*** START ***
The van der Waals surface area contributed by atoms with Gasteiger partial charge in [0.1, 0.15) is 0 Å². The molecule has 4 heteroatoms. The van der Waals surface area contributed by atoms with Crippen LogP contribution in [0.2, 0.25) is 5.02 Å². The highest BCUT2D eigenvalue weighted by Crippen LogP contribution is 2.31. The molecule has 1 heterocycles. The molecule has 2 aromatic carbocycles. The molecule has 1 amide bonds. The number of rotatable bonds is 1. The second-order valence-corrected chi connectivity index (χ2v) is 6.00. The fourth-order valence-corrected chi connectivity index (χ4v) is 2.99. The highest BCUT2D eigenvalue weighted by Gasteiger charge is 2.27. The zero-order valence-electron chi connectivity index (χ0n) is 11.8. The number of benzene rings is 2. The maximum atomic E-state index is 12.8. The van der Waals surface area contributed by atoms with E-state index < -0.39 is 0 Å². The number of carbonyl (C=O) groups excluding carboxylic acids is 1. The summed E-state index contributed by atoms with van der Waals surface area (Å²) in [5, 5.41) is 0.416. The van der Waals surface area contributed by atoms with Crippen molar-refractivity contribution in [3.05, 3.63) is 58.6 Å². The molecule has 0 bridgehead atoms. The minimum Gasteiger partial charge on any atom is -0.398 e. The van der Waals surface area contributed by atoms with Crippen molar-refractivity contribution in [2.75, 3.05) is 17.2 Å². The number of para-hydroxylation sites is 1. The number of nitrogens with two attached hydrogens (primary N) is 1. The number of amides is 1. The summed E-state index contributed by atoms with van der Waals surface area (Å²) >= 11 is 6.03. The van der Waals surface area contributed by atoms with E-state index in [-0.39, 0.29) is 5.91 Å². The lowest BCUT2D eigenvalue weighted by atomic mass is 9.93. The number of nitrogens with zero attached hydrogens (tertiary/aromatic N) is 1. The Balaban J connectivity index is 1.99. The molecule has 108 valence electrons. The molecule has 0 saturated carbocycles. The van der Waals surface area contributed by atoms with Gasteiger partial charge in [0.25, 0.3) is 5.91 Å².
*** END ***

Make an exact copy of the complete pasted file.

The van der Waals surface area contributed by atoms with Gasteiger partial charge in [0.1, 0.15) is 0 Å². The molecule has 4 heteroatoms. The van der Waals surface area contributed by atoms with Crippen LogP contribution in [0.2, 0.25) is 5.02 Å². The highest BCUT2D eigenvalue weighted by Crippen LogP contribution is 2.31. The molecule has 1 heterocycles. The molecule has 2 aromatic carbocycles. The molecule has 1 amide bonds. The number of rotatable bonds is 1. The second-order valence-corrected chi connectivity index (χ2v) is 6.00. The fourth-order valence-corrected chi connectivity index (χ4v) is 2.99. The highest BCUT2D eigenvalue weighted by Gasteiger charge is 2.27. The zero-order valence-electron chi connectivity index (χ0n) is 11.8. The number of benzene rings is 2. The maximum atomic E-state index is 12.8. The van der Waals surface area contributed by atoms with E-state index < -0.39 is 0 Å². The number of carbonyl (C=O) groups excluding carboxylic acids is 1. The summed E-state index contributed by atoms with van der Waals surface area (Å²) in [5, 5.41) is 0.416. The van der Waals surface area contributed by atoms with Crippen molar-refractivity contribution in [3.05, 3.63) is 58.6 Å². The molecule has 0 bridgehead atoms. The minimum Gasteiger partial charge on any atom is -0.398 e. The van der Waals surface area contributed by atoms with Crippen molar-refractivity contribution in [2.75, 3.05) is 17.2 Å². The number of para-hydroxylation sites is 1. The number of nitrogens with two attached hydrogens (primary N) is 1. The number of amides is 1. The summed E-state index contributed by atoms with van der Waals surface area (Å²) >= 11 is 6.03. The van der Waals surface area contributed by atoms with E-state index in [-0.39, 0.29) is 5.91 Å². The lowest BCUT2D eigenvalue weighted by atomic mass is 9.93. The number of nitrogens with zero attached hydrogens (tertiary/aromatic N) is 1. The Balaban J connectivity index is 1.99. The molecule has 108 valence electrons. The molecule has 0 saturated carbocycles. The van der Waals surface area contributed by atoms with Gasteiger partial charge in [0.25, 0.3) is 5.91 Å².